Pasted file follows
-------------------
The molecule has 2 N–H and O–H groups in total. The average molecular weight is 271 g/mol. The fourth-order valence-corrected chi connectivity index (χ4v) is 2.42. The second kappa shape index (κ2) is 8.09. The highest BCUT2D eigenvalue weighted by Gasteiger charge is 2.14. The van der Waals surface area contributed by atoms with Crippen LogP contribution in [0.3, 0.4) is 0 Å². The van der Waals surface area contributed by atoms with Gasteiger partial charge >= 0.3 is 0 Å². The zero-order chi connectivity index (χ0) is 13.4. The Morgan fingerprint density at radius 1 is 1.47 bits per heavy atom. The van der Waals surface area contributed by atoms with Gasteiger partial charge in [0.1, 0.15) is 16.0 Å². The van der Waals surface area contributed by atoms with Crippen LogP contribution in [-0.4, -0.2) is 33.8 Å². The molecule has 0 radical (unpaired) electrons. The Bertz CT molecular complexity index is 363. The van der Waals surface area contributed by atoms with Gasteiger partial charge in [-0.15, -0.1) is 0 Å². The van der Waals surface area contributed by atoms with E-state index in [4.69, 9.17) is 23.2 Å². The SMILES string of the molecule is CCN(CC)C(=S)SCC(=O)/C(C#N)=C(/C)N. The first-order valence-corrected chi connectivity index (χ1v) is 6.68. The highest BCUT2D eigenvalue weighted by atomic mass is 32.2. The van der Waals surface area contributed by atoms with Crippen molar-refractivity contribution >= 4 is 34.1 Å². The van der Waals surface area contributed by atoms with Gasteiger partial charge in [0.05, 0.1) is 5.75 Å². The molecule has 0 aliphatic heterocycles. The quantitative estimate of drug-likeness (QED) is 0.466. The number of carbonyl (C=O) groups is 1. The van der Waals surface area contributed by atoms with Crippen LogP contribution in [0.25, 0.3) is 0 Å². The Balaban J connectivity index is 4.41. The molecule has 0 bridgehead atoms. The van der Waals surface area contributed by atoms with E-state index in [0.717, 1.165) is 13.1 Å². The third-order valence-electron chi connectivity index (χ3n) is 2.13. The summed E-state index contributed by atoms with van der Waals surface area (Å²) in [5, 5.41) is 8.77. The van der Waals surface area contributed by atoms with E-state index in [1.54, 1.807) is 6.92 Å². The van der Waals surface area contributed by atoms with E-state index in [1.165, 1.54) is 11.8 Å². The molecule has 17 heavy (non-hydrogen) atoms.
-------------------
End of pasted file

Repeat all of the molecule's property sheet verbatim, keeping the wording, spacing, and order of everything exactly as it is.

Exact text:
The molecule has 2 N–H and O–H groups in total. The average molecular weight is 271 g/mol. The fourth-order valence-corrected chi connectivity index (χ4v) is 2.42. The second kappa shape index (κ2) is 8.09. The highest BCUT2D eigenvalue weighted by Gasteiger charge is 2.14. The van der Waals surface area contributed by atoms with Crippen LogP contribution in [0.3, 0.4) is 0 Å². The van der Waals surface area contributed by atoms with Gasteiger partial charge >= 0.3 is 0 Å². The zero-order chi connectivity index (χ0) is 13.4. The Morgan fingerprint density at radius 1 is 1.47 bits per heavy atom. The van der Waals surface area contributed by atoms with Gasteiger partial charge in [0.1, 0.15) is 16.0 Å². The van der Waals surface area contributed by atoms with Crippen LogP contribution in [-0.4, -0.2) is 33.8 Å². The molecule has 0 radical (unpaired) electrons. The Bertz CT molecular complexity index is 363. The van der Waals surface area contributed by atoms with Gasteiger partial charge in [-0.15, -0.1) is 0 Å². The van der Waals surface area contributed by atoms with E-state index in [4.69, 9.17) is 23.2 Å². The SMILES string of the molecule is CCN(CC)C(=S)SCC(=O)/C(C#N)=C(/C)N. The first-order valence-corrected chi connectivity index (χ1v) is 6.68. The highest BCUT2D eigenvalue weighted by atomic mass is 32.2. The van der Waals surface area contributed by atoms with Crippen molar-refractivity contribution >= 4 is 34.1 Å². The van der Waals surface area contributed by atoms with Gasteiger partial charge in [0.05, 0.1) is 5.75 Å². The molecule has 0 aliphatic heterocycles. The quantitative estimate of drug-likeness (QED) is 0.466. The number of carbonyl (C=O) groups is 1. The van der Waals surface area contributed by atoms with Crippen LogP contribution in [0.25, 0.3) is 0 Å². The Balaban J connectivity index is 4.41. The molecule has 0 bridgehead atoms. The van der Waals surface area contributed by atoms with E-state index in [0.717, 1.165) is 13.1 Å². The third-order valence-electron chi connectivity index (χ3n) is 2.13. The summed E-state index contributed by atoms with van der Waals surface area (Å²) in [5, 5.41) is 8.77. The van der Waals surface area contributed by atoms with E-state index in [1.54, 1.807) is 6.92 Å². The van der Waals surface area contributed by atoms with E-state index in [1.165, 1.54) is 11.8 Å². The molecule has 17 heavy (non-hydrogen) atoms.